8 The structure and purpose of the Public Health Outcomes Framework

8.1 There are a large number of indicators mentioned in guidance received to date. Past experience has shown that it can be difficult to maintain focus on that number across the range of agencies we will need to work with. We would therefore hope to be able to prioritise a smaller set of indicators based on the issues identified through the JSNA process in Cumbria.

9 Arrangements for funding public health services (including the Health Premium)

9.1 The proposed ring-fenced budget is generally welcomed but should be defined clearly and protected to deliver against those defined areas. The budget should also be sufficient to meet the purpose. The definition should be clear about which elements are inside and outside the scope of the budget.

9.2 Whilst broadly supporting the proposals for a system which stretches performance, there are some elements of concern in the health premium proposal. Previous experience from developing Local Area Agreements has shown that pump priming new initiatives and tying in reward elements has helped partners maintain focus. We believe however that any health premium system must be focused on reducing inequalities rather improving performance or rewarding good performance. It should also not require an onerous data collection approach nor reward improvement that occurs as a result of broader changes (eg overall increases in affluence in some parts of the country)

9.3 Good performance is harder to achieve in deprived areas which may exacerbate the gap in health inequalities. Even in more affluent rural areas issues like screening may suffer from reduced uptake due to geographical sparsity and access to services. Future systems should enable areas with particular difficulties such as these to be prioritised to improve faster.

10 The future of the public health workforce (including the regulation of public health professionals)

10.1 The public has a right to be confident in public health regulation and procedures. Specialist Public Health professionals are involved in decisions which affect morbidity and mortality which require a defined and regulated skill set. Whilst it makes sense to assert that “public health is everyone’s” business and that many interests can become involved in improving health, this requires specific specialist leadership which must be developed within a formal framework and regulated through an agreed system of continuous professional development. Statutory regulation is the most effective way to ensure this takes place.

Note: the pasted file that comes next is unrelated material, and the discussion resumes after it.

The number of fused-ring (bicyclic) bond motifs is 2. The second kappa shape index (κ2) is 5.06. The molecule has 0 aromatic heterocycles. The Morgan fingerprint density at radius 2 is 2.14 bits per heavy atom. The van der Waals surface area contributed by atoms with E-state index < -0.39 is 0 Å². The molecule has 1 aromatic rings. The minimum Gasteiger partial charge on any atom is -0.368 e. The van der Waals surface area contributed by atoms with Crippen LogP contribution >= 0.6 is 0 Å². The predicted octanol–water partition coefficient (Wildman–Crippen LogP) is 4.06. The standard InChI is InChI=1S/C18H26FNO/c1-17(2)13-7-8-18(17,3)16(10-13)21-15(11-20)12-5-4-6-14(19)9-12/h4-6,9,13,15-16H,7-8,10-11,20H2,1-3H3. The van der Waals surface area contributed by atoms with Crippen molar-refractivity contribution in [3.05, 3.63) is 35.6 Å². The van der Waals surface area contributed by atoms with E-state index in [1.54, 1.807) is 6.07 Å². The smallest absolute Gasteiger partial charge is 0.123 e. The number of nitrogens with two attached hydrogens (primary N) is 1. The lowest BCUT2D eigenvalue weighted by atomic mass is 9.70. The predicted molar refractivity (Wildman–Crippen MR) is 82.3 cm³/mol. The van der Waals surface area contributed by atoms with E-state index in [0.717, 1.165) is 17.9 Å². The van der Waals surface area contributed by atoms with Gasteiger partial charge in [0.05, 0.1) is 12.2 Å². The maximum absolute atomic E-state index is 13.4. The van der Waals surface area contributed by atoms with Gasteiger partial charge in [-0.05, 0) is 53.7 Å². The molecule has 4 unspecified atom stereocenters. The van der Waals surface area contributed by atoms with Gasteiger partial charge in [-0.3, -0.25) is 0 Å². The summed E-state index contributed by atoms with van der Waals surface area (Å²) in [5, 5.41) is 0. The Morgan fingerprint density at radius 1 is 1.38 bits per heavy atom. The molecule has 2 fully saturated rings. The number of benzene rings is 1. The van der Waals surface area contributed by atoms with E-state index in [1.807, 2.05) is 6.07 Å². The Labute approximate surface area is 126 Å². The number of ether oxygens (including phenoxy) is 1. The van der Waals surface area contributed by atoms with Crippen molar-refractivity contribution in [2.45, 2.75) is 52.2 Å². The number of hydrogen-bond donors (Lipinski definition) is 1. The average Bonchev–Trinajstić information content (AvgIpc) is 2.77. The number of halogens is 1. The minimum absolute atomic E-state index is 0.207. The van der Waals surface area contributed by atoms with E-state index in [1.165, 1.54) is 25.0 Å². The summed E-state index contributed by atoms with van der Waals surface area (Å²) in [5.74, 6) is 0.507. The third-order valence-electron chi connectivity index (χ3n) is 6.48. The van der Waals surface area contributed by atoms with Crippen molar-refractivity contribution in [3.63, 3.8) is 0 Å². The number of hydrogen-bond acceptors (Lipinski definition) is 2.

10.2 The importance of credible public health advice cannot be underestimated. This can only be maintained through specialist training and knowledge which the general public can respect and have confidence in. This is especially important in health protection and crisis situations but is equally important across the other domains of public health.

11 How the Government is responding to the Marmot Review on health inequalities

11.1 The Marmot Review gave a comprehensive picture of health inequalities and how organisations should work much further upstream to tackle inequality. Concepts such as the health premium may serve to widen inequalities especially with elderly and vulnerable groups. Other areas of government policy need to understand Marmot to ensure that their policy areas do not inadvertently widen inequality. Tackling health inequalities is the business of all of government not just the Department of Health and as such Marmot needs to be understood across all departments.

12 Conclusion

Public health professionals are committed to protecting and improving health and wellbeing and reducing inequalities. There is recognition of the need to work with many different organisations to achieve our agreed outcomes but the key to success is in leadership and ensuring that leadership is as easy to understand and engage with as possible. Fragmenting the leadership and service provision of public health across multiple organisational boundaries is at best confusing and at worst will not help local areas to deliver on their agreed outcomes.

This “once in a generation” chance to reform public health may undermine the successes achieved in recent times in developing partnerships, collaborating and working towards a single system for public health. Due consideration must be given to keeping the three domains of public health together to ensure that public health thinking and a prevention orientation permeates through all parts of the system.

June 2011

Prepared 28th November 2011